Luis Lemus of House of Pain Customs in Baldwin Park, California, has built some awesome cars that have graced the pages of LOWRIDER Magazine. When he met the woman who’d eventually become his wife, Cindy, he discovered that, being in the business as well, they both shared a passion for cars. He also found out that she liked ’59 Chevys, and he happened to have one in storage he’d been sitting on to build as a project eventually. Since Cindy was no greenhorn, he had his work cut out for him trying to build something unique that’d suit her particular tastes.
In the beginning, she was in on the build, providing input to what she’d like to see that had sort of a resto-mod feel to it. His plan was to surprise her with the finished product, although that didn’t quite work out as planned…more on that later. So what do you do to make a ’59 Bel Air stand out? The car came from the factory looking pretty cool, but that doesn’t mean there weren’t touches that could really take it a step further.
The frame was fully powdercoated and given 2-inch drop spindles up front with Mcgaughys tubular suspension in front and Hotchkis tubular suspension components in the rear. A 605 steering box was also added along with power disc brakes from ABS in front and the stock rear housing is stuffed with 3.85 Posi gears. A set of Diablo wheels wrapped in Continental low-profile rubber give it the rake Cindy was after.
The powerplant is quite a sight to behold, a 409 that came out of a ’62 SS from Luis’ friend David Leon, and dressed up with roller rockers, a more aggressive cam, and dual Edelbrock four-barrels. A 350 trans with a shift kit provides the rest of the goodies for the drivetrain. A US Radiator and Kinetik battery bring everything to life and keep it cool, while a Flowmaster exhaust spits out the spent fumes.
The interior features ’62 SS buckets and the rear seat as cut in half to achieve a similar effect and was given a ’59 Chevy station wagon armrest. The center console was custom made and given an aftermarket front armrest. The two-tone leather by Alonso’s Upholstery looks as comfortable in the photos as it is in real life to sit in. The interior was completely covered in Dynamat underneath to keep the noise down, but we’re sure that listening to the tunes of the Pioneer stereo provided by John Jarasa and having the Dakota Digital gauges light up the cab tops it off perfectly. The Lokar pedals keep all the stop and go working like a dream.
On the outside, Cindy helped pick out the colors that set it off. The car came with rare California bumpers and factory paint dividers. Paint work was done with Axalta waterbase paint and LE 8700 clear by Luis and bodywork done by Jesus Coronel. The finished product is quite a beauty.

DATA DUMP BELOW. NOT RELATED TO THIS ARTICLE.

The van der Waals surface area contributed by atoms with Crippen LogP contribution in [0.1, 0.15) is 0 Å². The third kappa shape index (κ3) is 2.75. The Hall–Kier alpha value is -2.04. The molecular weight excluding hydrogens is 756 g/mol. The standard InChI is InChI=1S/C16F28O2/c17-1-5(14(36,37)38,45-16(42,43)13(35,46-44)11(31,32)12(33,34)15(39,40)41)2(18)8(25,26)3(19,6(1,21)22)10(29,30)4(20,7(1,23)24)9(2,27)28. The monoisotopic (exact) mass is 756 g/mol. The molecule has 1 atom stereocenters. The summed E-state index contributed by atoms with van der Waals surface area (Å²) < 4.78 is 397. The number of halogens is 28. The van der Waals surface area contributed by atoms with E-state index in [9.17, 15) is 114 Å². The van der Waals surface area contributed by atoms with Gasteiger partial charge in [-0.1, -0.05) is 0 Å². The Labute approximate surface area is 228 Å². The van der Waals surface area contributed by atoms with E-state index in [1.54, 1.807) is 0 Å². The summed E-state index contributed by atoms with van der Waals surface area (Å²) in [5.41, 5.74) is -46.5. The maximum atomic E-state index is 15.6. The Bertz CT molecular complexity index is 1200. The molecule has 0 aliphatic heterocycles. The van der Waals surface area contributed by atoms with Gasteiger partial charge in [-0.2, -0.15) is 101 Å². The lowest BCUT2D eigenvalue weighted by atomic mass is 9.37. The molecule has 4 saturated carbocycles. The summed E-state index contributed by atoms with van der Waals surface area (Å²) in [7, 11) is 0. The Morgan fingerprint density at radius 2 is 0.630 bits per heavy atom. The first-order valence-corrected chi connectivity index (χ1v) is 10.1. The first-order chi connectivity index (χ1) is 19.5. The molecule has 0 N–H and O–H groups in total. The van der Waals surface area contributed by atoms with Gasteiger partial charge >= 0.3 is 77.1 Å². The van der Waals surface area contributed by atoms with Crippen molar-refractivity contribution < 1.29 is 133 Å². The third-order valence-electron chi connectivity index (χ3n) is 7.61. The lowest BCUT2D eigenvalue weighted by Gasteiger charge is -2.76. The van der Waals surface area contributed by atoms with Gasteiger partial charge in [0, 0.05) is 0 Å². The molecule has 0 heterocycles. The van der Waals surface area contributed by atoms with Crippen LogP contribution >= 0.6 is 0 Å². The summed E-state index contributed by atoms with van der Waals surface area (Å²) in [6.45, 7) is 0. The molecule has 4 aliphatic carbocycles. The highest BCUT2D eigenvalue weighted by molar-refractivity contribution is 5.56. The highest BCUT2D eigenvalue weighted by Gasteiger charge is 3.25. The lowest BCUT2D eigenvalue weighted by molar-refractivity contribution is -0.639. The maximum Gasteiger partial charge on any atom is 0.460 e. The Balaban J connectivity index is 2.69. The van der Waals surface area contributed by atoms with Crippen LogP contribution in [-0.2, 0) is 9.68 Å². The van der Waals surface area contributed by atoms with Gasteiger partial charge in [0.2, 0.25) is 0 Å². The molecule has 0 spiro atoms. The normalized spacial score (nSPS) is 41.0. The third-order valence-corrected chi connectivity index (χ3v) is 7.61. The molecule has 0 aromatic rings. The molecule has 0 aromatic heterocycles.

An unexpected late-night visit to the shop by Luis’ wife spoiled the car planned for a marriage proposal, but that’s the way it goes sometimes. Although not fully complete, the car nearing it’s final unveiling brought tears to Cindy’s eyes. “I would like to thank my hubby, Luis, for putting up with my criticisms and making my dream car a reality,” Cindy says. Special thanks for making Cindy’s car the show stopper that it is go to Angel Sierra, Saul at Wild Child Customs, Jesus Coronel, Augie at Auto Glass Tech, Premiere Polishing, and Woody’s Chrome. Oh, and to James for making Luis repaint the car, now known as Ginger, who was Sharon Stone’s character in the movie Casino. Bad ass girl, so hence the name for a bad ass car. This happy couple can both cruise in style now.
About The Owner
Cindy Lemus has been an auto estimator for over 20 years. She grew up around lowriders, as her brother and uncles were painters. Raised in LA, she spent a lot of time cruising Whittier and Elysian Park when she was about 6. This ’59 Bel Air is her first low-rodder.
1959 Chevrolet Bel Air
Ginger (taken from the movie Casino)
West Covina, CA
409 V-8 and TH350 trans
Axalta paint, Copper and gray by Jesus Coronel, Carlos Ramires, and Angel Sierra
Frame powdercoated, 2-inch drop spindles, Mcgaughys tubular suspension in front with Hotchkis tubular suspension components in the rear
Diablo Gianna series wheels 20-inch front, 22-inch rear / Continental ExtremeContact DWS, 20-inch front, 22-inch rear